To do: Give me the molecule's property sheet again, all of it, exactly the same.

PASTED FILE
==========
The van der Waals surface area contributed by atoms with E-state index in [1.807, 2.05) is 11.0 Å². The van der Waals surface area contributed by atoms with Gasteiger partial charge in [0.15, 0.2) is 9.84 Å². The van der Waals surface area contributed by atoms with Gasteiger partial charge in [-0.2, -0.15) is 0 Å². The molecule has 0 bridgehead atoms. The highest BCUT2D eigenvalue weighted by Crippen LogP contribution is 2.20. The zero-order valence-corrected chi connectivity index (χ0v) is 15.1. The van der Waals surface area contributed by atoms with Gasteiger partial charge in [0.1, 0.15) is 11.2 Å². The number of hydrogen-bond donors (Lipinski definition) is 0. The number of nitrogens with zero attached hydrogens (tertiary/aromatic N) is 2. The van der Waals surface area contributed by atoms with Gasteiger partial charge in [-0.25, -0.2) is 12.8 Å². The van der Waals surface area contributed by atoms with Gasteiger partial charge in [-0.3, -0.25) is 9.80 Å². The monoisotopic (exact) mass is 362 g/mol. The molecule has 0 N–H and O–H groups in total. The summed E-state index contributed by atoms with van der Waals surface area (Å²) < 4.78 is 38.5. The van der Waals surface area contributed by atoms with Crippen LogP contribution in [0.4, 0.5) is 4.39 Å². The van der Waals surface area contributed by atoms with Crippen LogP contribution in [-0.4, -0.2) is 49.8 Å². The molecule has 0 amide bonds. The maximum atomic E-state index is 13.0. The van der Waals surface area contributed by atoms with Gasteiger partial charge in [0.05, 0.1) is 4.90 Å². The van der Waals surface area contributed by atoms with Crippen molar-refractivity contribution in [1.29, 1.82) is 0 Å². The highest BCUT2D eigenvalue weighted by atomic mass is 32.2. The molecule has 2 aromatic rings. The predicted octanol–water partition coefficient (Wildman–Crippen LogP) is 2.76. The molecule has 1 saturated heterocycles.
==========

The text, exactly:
The van der Waals surface area contributed by atoms with E-state index in [1.807, 2.05) is 11.0 Å². The van der Waals surface area contributed by atoms with Gasteiger partial charge in [0.15, 0.2) is 9.84 Å². The van der Waals surface area contributed by atoms with Gasteiger partial charge in [-0.2, -0.15) is 0 Å². The molecule has 0 bridgehead atoms. The highest BCUT2D eigenvalue weighted by Crippen LogP contribution is 2.20. The zero-order valence-corrected chi connectivity index (χ0v) is 15.1. The van der Waals surface area contributed by atoms with Gasteiger partial charge in [0.1, 0.15) is 11.2 Å². The number of hydrogen-bond donors (Lipinski definition) is 0. The number of nitrogens with zero attached hydrogens (tertiary/aromatic N) is 2. The van der Waals surface area contributed by atoms with Gasteiger partial charge in [-0.25, -0.2) is 12.8 Å². The van der Waals surface area contributed by atoms with Gasteiger partial charge in [-0.3, -0.25) is 9.80 Å². The monoisotopic (exact) mass is 362 g/mol. The molecule has 0 N–H and O–H groups in total. The summed E-state index contributed by atoms with van der Waals surface area (Å²) < 4.78 is 38.5. The van der Waals surface area contributed by atoms with Crippen LogP contribution in [0.4, 0.5) is 4.39 Å². The van der Waals surface area contributed by atoms with Crippen LogP contribution in [-0.4, -0.2) is 49.8 Å². The molecule has 0 amide bonds. The maximum atomic E-state index is 13.0. The van der Waals surface area contributed by atoms with Gasteiger partial charge in [0.05, 0.1) is 4.90 Å². The van der Waals surface area contributed by atoms with Crippen molar-refractivity contribution in [1.29, 1.82) is 0 Å². The highest BCUT2D eigenvalue weighted by atomic mass is 32.2. The molecule has 2 aromatic rings. The predicted octanol–water partition coefficient (Wildman–Crippen LogP) is 2.76. The molecule has 1 saturated heterocycles.